Broadway Melodies Lounge
Centrum and Shops
Schooner Bar and Specialty Restaruants
Shall We Dance Lounge and Diamond Lounge
Deck 5 Lower Level of the Broadway Melodies Theater, Guest Services and Shore Excursions, Casino, Edelweiss Dining Room, and outdoor promenade deck
Deck 4 Passenger Cabins, Booking Next Cruise, Computer Room and R Bar in the Centrum, lower level of the Edelweiss Dining Room
Decks 2 and 3 are passenger cabins
Tampa Sail Away and the Skyway Bridge: We enjoyed the sail away from our balcony since we had both port and aft views. This meant we couldn't see the bridge coming, but had a long view going away from it! The ship arrives there approximately 2 hours after leaving Tampa Bay. We left at 4:15 and arrived at the bridge about 6:15. It's not to be missed, so try to make dinner plans later to enjoy the sight if you sail from Tampa. Other US ports with dramatic not to be missed sail aways: Miami- with views of Miami South Beach and people waving and cheering from their condos and the beach. Fort Lauderdale- sea wall wavers and the mansions on the intercoastal waterway...be sure to look for the one with it's own "flowrider" surfing pool. San Juan PR- Usually disembarks at night and the sight of the forts dramatically lit are worth seeing. NY/NJ ports: Usually feature sailing by the bridges and Statue of Liberty.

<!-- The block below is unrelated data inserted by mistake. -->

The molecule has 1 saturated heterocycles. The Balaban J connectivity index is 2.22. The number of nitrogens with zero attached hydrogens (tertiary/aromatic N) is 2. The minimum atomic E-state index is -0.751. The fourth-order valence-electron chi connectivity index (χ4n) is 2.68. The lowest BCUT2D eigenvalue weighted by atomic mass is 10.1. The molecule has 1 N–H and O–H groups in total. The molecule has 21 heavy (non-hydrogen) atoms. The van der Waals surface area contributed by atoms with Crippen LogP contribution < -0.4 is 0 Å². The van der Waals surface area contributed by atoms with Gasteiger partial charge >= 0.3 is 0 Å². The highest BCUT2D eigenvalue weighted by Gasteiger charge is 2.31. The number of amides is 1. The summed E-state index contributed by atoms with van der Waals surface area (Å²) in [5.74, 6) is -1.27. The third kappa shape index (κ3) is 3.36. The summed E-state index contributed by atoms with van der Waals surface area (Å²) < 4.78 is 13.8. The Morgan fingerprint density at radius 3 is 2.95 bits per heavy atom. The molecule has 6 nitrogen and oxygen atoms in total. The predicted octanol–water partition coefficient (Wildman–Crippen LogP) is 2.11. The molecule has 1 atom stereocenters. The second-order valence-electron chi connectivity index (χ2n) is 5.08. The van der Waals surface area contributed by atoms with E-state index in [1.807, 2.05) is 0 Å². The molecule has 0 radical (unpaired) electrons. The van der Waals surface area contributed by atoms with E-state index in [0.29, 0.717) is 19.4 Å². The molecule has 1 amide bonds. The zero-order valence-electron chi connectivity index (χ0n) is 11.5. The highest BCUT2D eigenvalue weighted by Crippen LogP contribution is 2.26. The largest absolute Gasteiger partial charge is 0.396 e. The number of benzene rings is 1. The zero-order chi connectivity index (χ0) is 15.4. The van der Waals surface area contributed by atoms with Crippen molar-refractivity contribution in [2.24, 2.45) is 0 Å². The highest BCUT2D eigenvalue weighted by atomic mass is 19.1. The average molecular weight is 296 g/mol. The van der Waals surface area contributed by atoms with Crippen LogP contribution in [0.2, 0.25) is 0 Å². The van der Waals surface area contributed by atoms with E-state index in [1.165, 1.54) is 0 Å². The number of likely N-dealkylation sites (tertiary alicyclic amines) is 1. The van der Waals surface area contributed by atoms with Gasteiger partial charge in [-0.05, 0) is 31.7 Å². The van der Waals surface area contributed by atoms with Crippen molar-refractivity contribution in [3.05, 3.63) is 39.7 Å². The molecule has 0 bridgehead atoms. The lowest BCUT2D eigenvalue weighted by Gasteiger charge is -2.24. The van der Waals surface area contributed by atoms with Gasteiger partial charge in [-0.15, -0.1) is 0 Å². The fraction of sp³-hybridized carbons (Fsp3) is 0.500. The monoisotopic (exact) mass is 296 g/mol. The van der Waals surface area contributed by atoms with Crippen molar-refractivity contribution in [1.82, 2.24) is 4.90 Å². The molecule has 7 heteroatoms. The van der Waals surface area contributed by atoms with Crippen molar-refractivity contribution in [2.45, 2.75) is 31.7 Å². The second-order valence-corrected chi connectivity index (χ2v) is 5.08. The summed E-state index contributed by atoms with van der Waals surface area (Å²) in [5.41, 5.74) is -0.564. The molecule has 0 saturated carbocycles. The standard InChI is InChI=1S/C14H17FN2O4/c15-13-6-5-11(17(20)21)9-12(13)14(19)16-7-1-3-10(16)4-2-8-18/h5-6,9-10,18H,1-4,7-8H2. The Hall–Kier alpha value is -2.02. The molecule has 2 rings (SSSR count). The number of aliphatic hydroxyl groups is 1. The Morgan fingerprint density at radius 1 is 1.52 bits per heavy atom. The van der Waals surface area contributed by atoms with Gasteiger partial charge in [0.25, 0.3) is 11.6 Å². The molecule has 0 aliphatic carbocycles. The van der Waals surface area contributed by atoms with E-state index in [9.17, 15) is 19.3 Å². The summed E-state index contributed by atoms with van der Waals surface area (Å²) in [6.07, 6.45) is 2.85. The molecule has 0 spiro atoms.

Click on any image to enlarge it